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Go ahead. Bring French wine to an Italian restaurant

August 13, 2018

Château Paul Mas, Vignes de Nicole & Côté Mas restaurant

 

"They're closed!" I yelled down the block as my friends Lisa and John were a few stores downfrom the restaurant I picked for dinner. There was no indication on the restaurant's website or Facebook page that they would be closing on their usually open Tuesday night, yet there I was, looking into a dark restaurant.

 

I stood there, with a bottle of French wine in each hand, disappointed but not defeated. Within a minute or two, we had a plan B. We jumped in one car and headed about 15 minutes away to Collingswood, a small town with 20 or so really good BYOB restaurants. As we drove, I opened the Open Table app.

 

We were in luck. Il Fiore - one of my favorites in the town (I had my birthday dinner there this year) - had a reservation right about the time we'd be arriving. We parked, grabbed the wines, and walked in the front door of the white table-clothed Italian restaurant as if it was where we had planned to eat all along. 

 

The choice to bring two French wines was deliberate. The original restaurant had been Italian, too. I wasn't trying to be a rebel and drink French wine at an Italian restaurant (which isn't really rebelling - it's done all the time). I simply wanted to share these specific wines with Lisa and John. 

 

 

Château Paul Mas sent me two of their red blends - made with the same grape varieties but grown in different vineyards and blended in different percentages. Our mission for the night - besides catching up since it's been about a year since we had dinner together - was to take our time with the wines. To notice how the same grapes can make two different wines depending on the blend. To see if we preferred one blend to the other. To eat, drink and be merry.

 

Both of these wines are what is known as a GSM blend - grenache, syrah and mouvédre. While it's typical to see grenache as first grape in a GSM blend, winemakers can choose to play with the percentages any way they desire. For the two wines I brought, grenache was not the first grape in either.

 

We opened the 2016 Château Paul Mas Clos de Savignac (SRP $22.99) first. A blend of 50% mouvédre, 30% syrah, and 20% grenache, the wine is aged for 14 months in oak barrels then bottled unrefined and unfiltered in order to preserve its velvety and dense structure. 

 

Poured from a just-opened bottle, the wine was tight. But after just 10 minutes in the glass, the tannins and the acids opened up, as did some of the wines aromas of dark berries, violet, chocolate and a little leather. On the palate it was still closed. But as the night wore on, wow, did this wine evolve and become a thing of beauty. It was bursting with plum and the tannins had integrated nicely leaving a velvety, long finish. 

 

The grapes come from "old vines" planted in the Les Vinges de Savignac, one of the winery's vineyards in the Languedoc that's on a hillside that overlooks the Mediterranean Sea. 

 

The second bottle we opened that night, the 2016 Château Paul Mas Clos de Mûres (SRP $19.99), is a blend of 85% syrah, 10% grenache and 5% mouvédre. The same grapes from the first, but in vastly different percentages. The wine is aged for 9 months in French and American oak.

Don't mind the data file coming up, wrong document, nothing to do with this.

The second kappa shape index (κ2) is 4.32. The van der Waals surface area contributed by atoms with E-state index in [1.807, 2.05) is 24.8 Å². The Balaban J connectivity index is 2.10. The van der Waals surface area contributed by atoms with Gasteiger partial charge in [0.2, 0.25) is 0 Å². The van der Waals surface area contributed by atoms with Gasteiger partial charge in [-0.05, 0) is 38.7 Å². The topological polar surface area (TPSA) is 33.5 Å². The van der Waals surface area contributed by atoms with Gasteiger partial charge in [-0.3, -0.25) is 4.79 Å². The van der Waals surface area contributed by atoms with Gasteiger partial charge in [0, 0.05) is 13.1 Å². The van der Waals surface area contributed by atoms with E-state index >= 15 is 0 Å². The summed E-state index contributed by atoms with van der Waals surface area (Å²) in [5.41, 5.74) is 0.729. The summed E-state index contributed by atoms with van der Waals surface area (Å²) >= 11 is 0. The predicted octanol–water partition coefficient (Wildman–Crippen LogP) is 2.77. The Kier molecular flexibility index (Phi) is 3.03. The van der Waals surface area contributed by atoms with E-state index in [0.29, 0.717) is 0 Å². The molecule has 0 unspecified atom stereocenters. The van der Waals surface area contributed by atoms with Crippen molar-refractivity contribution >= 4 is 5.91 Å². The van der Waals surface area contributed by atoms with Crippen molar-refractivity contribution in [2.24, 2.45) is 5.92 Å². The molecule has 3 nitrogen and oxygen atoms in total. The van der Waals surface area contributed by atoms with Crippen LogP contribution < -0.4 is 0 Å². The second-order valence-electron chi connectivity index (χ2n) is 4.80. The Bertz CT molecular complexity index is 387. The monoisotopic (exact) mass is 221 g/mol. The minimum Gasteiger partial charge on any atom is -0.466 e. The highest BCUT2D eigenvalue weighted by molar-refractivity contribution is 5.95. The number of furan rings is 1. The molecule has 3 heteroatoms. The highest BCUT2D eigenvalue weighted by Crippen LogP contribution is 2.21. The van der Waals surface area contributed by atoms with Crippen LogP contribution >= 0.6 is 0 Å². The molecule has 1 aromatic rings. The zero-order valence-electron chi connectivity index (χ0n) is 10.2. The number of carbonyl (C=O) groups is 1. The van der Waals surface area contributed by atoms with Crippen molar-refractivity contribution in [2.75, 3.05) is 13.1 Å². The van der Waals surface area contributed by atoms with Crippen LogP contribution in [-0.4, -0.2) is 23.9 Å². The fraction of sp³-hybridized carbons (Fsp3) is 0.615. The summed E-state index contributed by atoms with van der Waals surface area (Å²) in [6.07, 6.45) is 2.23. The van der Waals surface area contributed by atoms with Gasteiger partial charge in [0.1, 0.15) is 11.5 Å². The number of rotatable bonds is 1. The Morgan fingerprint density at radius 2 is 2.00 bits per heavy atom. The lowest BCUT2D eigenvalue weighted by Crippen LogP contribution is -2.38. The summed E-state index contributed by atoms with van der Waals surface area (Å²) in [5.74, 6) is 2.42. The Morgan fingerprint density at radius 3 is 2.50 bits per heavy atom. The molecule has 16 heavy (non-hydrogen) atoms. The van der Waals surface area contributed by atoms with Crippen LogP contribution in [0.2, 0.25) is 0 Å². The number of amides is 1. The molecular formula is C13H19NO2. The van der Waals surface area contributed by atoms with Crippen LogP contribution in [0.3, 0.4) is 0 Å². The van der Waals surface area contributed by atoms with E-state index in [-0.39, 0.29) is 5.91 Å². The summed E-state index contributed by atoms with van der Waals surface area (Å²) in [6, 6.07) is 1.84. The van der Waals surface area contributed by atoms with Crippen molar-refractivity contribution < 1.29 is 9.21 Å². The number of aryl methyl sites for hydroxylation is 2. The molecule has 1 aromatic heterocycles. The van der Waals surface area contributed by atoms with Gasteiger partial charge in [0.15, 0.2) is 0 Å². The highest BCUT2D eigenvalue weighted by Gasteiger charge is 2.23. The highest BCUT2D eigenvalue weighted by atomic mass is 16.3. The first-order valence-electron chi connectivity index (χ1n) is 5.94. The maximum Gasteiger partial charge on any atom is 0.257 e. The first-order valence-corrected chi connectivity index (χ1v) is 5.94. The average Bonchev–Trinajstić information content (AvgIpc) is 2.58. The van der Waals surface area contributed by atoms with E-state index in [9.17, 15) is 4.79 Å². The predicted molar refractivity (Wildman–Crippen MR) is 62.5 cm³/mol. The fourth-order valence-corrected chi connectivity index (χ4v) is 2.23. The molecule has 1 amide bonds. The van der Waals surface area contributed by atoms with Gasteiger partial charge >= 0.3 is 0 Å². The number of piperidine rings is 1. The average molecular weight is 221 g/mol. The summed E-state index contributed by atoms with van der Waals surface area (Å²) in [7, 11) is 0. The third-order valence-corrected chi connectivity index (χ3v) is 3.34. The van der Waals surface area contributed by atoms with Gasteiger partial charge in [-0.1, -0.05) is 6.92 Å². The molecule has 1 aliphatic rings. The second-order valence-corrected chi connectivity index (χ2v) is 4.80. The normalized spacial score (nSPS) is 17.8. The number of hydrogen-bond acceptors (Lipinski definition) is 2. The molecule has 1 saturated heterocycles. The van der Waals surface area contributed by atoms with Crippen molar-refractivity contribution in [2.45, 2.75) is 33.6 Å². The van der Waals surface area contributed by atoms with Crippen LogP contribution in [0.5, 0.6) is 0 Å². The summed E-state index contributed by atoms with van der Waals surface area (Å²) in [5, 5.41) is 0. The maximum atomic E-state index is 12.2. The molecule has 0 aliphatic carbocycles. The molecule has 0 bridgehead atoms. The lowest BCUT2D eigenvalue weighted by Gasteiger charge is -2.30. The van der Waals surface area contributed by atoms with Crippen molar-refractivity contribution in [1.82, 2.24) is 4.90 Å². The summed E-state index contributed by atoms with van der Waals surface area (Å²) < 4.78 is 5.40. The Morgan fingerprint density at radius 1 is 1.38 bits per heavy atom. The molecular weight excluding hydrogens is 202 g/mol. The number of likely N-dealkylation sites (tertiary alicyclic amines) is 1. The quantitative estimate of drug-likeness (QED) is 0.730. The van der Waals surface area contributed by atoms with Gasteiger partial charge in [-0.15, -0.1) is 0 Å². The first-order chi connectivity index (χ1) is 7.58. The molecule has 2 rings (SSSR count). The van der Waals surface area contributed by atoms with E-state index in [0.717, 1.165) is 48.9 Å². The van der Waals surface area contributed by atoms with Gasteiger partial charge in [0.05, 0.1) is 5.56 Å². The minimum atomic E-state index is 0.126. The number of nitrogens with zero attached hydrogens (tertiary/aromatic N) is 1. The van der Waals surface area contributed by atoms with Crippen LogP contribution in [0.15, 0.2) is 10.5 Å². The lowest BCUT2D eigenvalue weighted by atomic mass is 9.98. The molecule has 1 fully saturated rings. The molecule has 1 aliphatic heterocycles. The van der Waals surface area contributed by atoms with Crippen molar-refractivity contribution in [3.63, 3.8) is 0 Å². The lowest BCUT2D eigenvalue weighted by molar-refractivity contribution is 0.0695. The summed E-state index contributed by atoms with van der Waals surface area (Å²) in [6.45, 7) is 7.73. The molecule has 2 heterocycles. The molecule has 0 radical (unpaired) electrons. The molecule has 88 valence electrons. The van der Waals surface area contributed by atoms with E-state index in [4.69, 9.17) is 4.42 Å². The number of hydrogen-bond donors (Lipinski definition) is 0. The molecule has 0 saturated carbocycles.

Poured from a just opened bottle, the wine was full bodied and Lisa commented that it was "little, sexy and velvety." That "little" changed to "big" as the wine opened up over time. It had flavors of dark berries, licorice and cassis. As the wine opened up, the cassis become the predominant flavor in the wine.

 

The grapes for this wine are also grown in the Languedoc, but the tech sheet I was given didn't have a specific vineyard name. It could be the grapes come from several different vineyards.

 

On first sip, the three of us preferred the Clos de Mûres, but by the time both bottles had been open over an hour, we realized we were reaching for the Clos de Savignac bottle more often. They're both very good wines and great values for their quality. Perhaps it was the surprise of the ever evolving Clos de Savignac that kept us going back to it, curious to see what it did next. The Clos de Mûres didn't change as intensely.

 

With the wine, we shared grilled calamari and lobster ravioli in a pink cognac sauce for a first course and then I ordered gnocchi di ricotta in a tomato-basil sauce for my dinner. The wines went well with the dishes, but we weren't focused on the pairing. When the conversation is interesting and you're chatting away while eating and drinking, the focus is taken away from how well a wine pairs with the food. If it had been a bad pairing, we would have known it. But because it was all complementary, everything just flowed. I had to keep reminding myself to stop for a moment from time to time to focus on the wine itself and jot down a few notes.

 

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If you're curious about Collingswood, the small town with so many BYOBs, you can read more about it in the Eating In Collingswood feature I wrote for Edible Jersey. Collingswood is in Camden County, New Jersey and just minutes away from Philadelphia via the Patco commuter rail. A train stops right in the heart of the restaurant district of Collingswood where you can walk to almost every restaurant. I wrote the feature in 2013, so some of the restaurants have changed, but the culinary heart of the town has not. 

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